For those interested in organic gardening I recommend The Organic Rose Garden by Liz Druitt and Judith McKeon’s Encyclopedia of Roses. Both are written to provide information on growing roses using an organic approach. You will find an interesting recommendation to add urine to your compost in Liz Druitt’ s book. If you are interested in companion plantings, Judith McKeon also wrote Gardening with Roses. In this book she describes many plantings she has used and that work well with roses.
Three great books that describe the historical development of roses and are filled with outstanding photography are Peter Beales’ Classic Roses; its companion Twentieth Century Roses and The Heritage of the Rose by David Austin. These all make very good references to help find and identify older roses through their descriptions and pictures .
Taylor’s Guide to Roses is another good reference to help find and identify both older and modern roses. It is filled with rose pictures and descriptions.
A fun book to read is Thomas Christopher’s In Search of Lost Roses. He describes his adventures as a rose rustler. He searched for old roses in many places trying to find and identify lost roses and taking cuttings of them. This way they would be available to future rose growers.
Anyone that has an interest in exhibiting must read Showing Good Roses by Robert Martin Jr. This is an outstanding book on how to grow and show winning roses. It is full of answers about selecting roses to grow, transporting them to a show and preparing them for entry. Other books exhibitors should read are the ARS Guidelines and Rules for Judging Roses and Guidelines for Judging Rose Arrangements. These are very useful to understanding what the judges are looking for as they judge an entry.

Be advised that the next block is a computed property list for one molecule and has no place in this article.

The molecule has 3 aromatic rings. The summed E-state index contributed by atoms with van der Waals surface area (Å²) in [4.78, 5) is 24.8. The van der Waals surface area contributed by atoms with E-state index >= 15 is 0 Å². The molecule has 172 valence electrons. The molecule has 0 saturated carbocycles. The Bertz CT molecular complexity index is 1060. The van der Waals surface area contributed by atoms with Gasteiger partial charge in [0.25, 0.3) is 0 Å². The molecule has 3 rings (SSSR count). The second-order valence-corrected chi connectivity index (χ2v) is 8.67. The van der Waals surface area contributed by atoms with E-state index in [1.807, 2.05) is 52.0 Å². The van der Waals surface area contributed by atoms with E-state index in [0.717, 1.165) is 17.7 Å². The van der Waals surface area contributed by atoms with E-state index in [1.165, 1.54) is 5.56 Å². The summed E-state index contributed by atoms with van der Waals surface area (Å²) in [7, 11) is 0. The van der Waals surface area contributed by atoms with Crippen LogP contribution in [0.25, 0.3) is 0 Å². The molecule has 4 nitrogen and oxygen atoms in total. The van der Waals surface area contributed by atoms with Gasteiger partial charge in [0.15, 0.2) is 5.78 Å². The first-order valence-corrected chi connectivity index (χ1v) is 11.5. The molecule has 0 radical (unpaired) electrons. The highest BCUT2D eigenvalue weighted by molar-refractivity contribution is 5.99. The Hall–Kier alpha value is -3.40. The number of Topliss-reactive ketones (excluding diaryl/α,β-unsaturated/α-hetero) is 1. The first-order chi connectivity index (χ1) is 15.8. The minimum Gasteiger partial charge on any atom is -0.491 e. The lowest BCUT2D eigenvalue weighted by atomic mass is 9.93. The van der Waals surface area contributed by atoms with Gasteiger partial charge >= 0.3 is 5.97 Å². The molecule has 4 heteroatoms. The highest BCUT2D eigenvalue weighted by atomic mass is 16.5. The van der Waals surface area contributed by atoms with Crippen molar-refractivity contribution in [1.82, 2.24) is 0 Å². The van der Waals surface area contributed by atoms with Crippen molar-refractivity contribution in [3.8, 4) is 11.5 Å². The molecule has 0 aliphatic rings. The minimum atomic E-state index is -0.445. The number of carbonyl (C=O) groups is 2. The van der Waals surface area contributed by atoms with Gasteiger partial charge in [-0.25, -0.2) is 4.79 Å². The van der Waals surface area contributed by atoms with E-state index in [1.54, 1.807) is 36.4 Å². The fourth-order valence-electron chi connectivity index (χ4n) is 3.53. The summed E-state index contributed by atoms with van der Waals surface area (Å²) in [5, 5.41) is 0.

I know that there are many great rose books that I haven’t mentioned. Every book has something that can help add to your gardening knowledge and rose enjoyment. One last book that I recently obtained is for our arrangers. Not strictly a rose book but enjoyable reading is lkebana is better than Therapy by Susuma Uyeda. Whimsical and fun thoughts lift the spirit.
To end, I would like to share a quote from Roses and A Few Others: A Book of Verse by Lincoln Atkiss. Lincoln was a member of the Philadelphia Rose Society and a leader in our Penn-Jersey District.
“When once the rose has touched you, you will never be the same.” Enjoy your books and reading this winter.
NOTE FROM THE EDITOR:
Two other rose books you might consider are:
The Rose Doctor, A Key for Diagnosing Problems in the Rose Garden,
Gary A. Ritchie, PhD, Copyright 2019 by Gary A. Ritchie.
Complete Guide to Roses, ORTHO Books, Copyright, 2004, The Scotts Company, Meredith Corporation.
Roses Without Chemicals, Peter E. Kukielski, Copyright 2015, Timber Press Inc.
Old Rose Survivors--Wild and Untamed, A special edition of Rosa Mundi, Published by the Heritage Rose Foundation, Edited by Gregg Lowery, Pat Shanley, and Gene Waering.
The Sustainable Rose Garden--A Reader in Rose Culture, Edited by Pat Shanley, Peter Kukielski, and Gene Waering.
ADDITIONAL SUGGESTIONS FROM THE Roses & You EDITOR:
Roses A Celebration, Edited by Wayne Winterrowd.
Empress Of the Garden, G. Michael Shoup